'Hello Lenin' Berlin to Resurrect its Disgraced Monuments
In a sign of how time is healing Berlin's wounds, the city plans to dig up the giant Lenin monument it famously buried in 1991 and place it in a new museum for disgraced statues. The works will span the communist and Nazi eras and date far back into Prussian times.
Berlin tore down its biggest statue of Lenin, a 19-meter (62-foot) high monster, in 1991, just two years after the fall of the Wall. The removal symbolized Berlin's desperate rush to rid itself of all reminders of its communist past, and was featured in the hit movie "Goodbye Lenin."
In a sign that Berlin has since gained a more dispassionate view of its history, the 3.5 ton head, buried in a sand pit on the outskirts of the city, is going to be resurrected and placed in a new permanent exhibition along with scores of other monumental statues from the Cold War era.
Nazi-era statues of idealized Aryan figures will also be put on show, along with monuments to generals that date as far back as the 18th century and exude the grandeur and militarism of Prussia.
"A certain amount of time has to pass before people can take a more relaxed approach to history," Andrea Theissen, the project leader, told SPIEGEL ONLINE. "The exhibition is a wonderful way to portray how historical monuments have been dealt with. It's typical of Berlin's turbulent history that nothing is left standing where it was once erected."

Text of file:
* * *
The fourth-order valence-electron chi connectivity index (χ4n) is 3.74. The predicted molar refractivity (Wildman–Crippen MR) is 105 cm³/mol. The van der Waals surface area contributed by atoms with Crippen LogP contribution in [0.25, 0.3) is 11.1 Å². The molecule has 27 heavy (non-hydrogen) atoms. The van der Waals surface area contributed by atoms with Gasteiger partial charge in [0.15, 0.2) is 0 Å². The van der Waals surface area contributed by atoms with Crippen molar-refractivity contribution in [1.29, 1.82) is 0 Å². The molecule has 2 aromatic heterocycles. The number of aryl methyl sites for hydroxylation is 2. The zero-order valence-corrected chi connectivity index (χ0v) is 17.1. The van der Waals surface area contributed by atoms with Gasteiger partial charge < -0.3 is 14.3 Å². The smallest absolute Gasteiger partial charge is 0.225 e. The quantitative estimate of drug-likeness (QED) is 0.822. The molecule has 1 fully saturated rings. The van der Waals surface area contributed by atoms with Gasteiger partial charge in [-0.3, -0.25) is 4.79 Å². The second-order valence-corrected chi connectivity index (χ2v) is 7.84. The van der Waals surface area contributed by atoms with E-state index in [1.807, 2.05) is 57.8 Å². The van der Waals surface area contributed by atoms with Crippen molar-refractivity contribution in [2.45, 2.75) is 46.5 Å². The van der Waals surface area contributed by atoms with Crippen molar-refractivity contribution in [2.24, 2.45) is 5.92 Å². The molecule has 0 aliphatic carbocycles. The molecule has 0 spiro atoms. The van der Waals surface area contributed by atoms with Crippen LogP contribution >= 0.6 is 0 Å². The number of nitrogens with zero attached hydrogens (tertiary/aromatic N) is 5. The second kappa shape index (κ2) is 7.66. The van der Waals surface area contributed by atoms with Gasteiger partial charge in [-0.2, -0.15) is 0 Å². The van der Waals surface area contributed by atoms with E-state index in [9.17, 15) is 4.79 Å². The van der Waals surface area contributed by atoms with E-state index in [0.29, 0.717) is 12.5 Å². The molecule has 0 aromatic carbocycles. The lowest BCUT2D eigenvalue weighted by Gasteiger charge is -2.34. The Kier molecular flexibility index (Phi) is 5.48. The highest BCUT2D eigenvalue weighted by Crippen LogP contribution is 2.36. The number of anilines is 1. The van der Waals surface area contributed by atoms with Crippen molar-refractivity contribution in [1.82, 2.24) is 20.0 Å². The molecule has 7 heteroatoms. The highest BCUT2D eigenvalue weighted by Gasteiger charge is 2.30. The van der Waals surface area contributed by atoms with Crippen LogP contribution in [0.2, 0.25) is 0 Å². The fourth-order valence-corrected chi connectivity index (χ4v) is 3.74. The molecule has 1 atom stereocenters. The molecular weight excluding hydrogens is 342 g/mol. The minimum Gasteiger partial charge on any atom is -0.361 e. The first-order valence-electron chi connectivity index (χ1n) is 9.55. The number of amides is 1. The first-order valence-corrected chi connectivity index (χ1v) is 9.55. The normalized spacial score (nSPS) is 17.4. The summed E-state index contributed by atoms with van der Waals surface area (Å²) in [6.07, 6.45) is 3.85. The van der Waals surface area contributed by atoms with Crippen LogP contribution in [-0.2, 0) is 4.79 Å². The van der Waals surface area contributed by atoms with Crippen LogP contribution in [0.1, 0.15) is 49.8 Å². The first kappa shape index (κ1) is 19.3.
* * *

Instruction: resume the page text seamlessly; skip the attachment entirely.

Tainted by History
Other cities have led the way in resurrecting unwanted monuments tainted by history, albeit in outdoor parks that resemble graveyards of communism. Budapest has its Statue Park containing bombastic statues of Lenin and Karl Marx as well as Hungarian communist leaders. Moscow has its Fallen Monument Park containing all the top stars.
Berlin appears to have decided that after decades languishing in the ground or gathering dust in forgotten vaults, its disgraced monuments have suffered enough.
A total of 100 monuments will go on show in the Spandau Citadel, a Renaissance fortress in the Spandau district of Berlin, in 2013. The exhibition will be called "Unveiled. Berlin and its Monuments." Two halls with nine-meter-high ceilings are being prepared for the august historical exhibits.
'Not a Site of Worship'
"This isn't going to be a site of worship," says Theissen. "It's about explaining and challenging the cult of monuments."
Some of the statues will come from the vaults of the German Historical Museum and the regional monument protection department. Others such as a marble statue of Prussian King Friedrich Wilhem III and Queen Luise are already at the Citadel and being prepared for restoration. Some were damaged in World War II and those scars will be preserved as further testimony to Germany's troubled history.
The exhibition will also display a group of 16 grand statues of dukes, kings and emperors erected in Berlin's Tiergarten park in 1901 under Emperor Wilhelm II. They were removed by the Allies after World War II.
One of the Nazi monuments going on show will be sculptor Arno Breker's "Decathlete." Gerhard Hanke, the Spandau district councillor in charge of cultural affairs, said: "The exhibition will attract international attention."
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